The 18th Session of the General Synod of the Anglican Church of Australia is finally upon us after numerous delays. Delegates from all 23 dioceses will gather together for 5 days on the Gold Coast to consider a range of matters but it is clear that a long-awaited debate on human sexuality is the topic which garners most anticipation.
Writing in the Australian, Jamie Walker provides a balanced summary [paywall] of what he describes as “A long-delayed showdown over same-sex marriage”. I am quoted alongside a range of views from across the national church. The piece is fascinating in that we already see revisionists working to downplay any potential affirmation of orthodoxy from the General Synod.
[A proposed] statement on same-sex marriage sponsored by Archbishop of Sydney, Kanishka Raffel, will bring to a head the bitter dispute after blessings were conducted by the rogue Wangaratta Diocese in Victoria and the Newcastle Diocese in NSW did the legwork to offer them.
But the statements sought on same-sex marriage and chastity would be non-binding and likely ignored if passed, Dr Catt said.
Archbishop of Perth Kay Goldsworthy, the first woman to be consecrated bishop in Australia, said the outcome was impossible to predict.
Asked if progressives in the church could quit over same-sex marriage, she said: “I am certainly not leaving … Statements such as these are dealt with under a particular rule of our standing orders and I think then would need to be taken around the country and debated separately in every diocese.”Delayed gay marriage debate ‘could split’ Anglican Church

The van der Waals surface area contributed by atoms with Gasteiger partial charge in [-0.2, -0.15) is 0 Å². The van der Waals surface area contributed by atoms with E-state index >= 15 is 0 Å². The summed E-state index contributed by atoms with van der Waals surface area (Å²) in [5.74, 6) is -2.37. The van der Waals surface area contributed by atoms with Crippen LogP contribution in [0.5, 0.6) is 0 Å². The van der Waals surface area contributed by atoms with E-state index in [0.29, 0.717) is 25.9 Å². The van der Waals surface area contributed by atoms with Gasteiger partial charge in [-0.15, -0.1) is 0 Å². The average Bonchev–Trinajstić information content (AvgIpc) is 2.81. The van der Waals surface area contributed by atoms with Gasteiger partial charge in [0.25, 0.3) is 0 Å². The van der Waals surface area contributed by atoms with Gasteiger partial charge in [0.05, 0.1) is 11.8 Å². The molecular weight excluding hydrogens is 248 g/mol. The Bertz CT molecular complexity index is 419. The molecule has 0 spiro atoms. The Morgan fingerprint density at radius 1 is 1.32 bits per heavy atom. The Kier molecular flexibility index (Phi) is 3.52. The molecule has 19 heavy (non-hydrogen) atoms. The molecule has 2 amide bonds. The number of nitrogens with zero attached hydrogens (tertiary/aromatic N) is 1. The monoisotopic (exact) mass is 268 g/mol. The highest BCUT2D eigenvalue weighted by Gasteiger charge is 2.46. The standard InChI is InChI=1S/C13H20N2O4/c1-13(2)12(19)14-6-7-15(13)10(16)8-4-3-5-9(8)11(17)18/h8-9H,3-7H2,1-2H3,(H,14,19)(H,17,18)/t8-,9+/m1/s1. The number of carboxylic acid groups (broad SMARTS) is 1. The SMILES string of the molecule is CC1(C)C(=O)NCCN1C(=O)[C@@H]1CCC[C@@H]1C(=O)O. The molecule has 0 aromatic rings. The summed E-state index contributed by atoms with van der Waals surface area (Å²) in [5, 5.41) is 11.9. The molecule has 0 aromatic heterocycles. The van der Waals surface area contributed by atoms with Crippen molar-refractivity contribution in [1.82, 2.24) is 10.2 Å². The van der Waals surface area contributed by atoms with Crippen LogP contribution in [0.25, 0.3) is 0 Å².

There are 2 statements being debated, one on the doctrine of marriage and the other on chastity. The now widely-circulated statements are attempt to provide clarity after the contentious opinion of the Appellate Tribunal which argued that the use of the term “Doctrine” in the Constitution of the Anglican Church of Australia was very narrow. As a result, they argued, the blessings proposed by Wangaratta and Newcastle were not contrary to the Constitution. In reaching this decision they set aside the Constitutional requirement to rely on answers from the Board of Assessors and House of Bishops on matters of theology, both of which argued that same-sex marriage was clearly contrary to the doctrine of the church. They also ruled in direct contradiction to the motion of the last General Synod which stated that same-sex marriage was “contrary to the doctrine of our Church and the teaching of Christ”.
The Statements themselves make clear that they are the mechanism provided by the Constitution to make clear “statements as to the faith ritual ceremonial or discipline of this Church”. The Statements will therefore clarify and even correct where the Appellate Tribunal has erred and over-reached.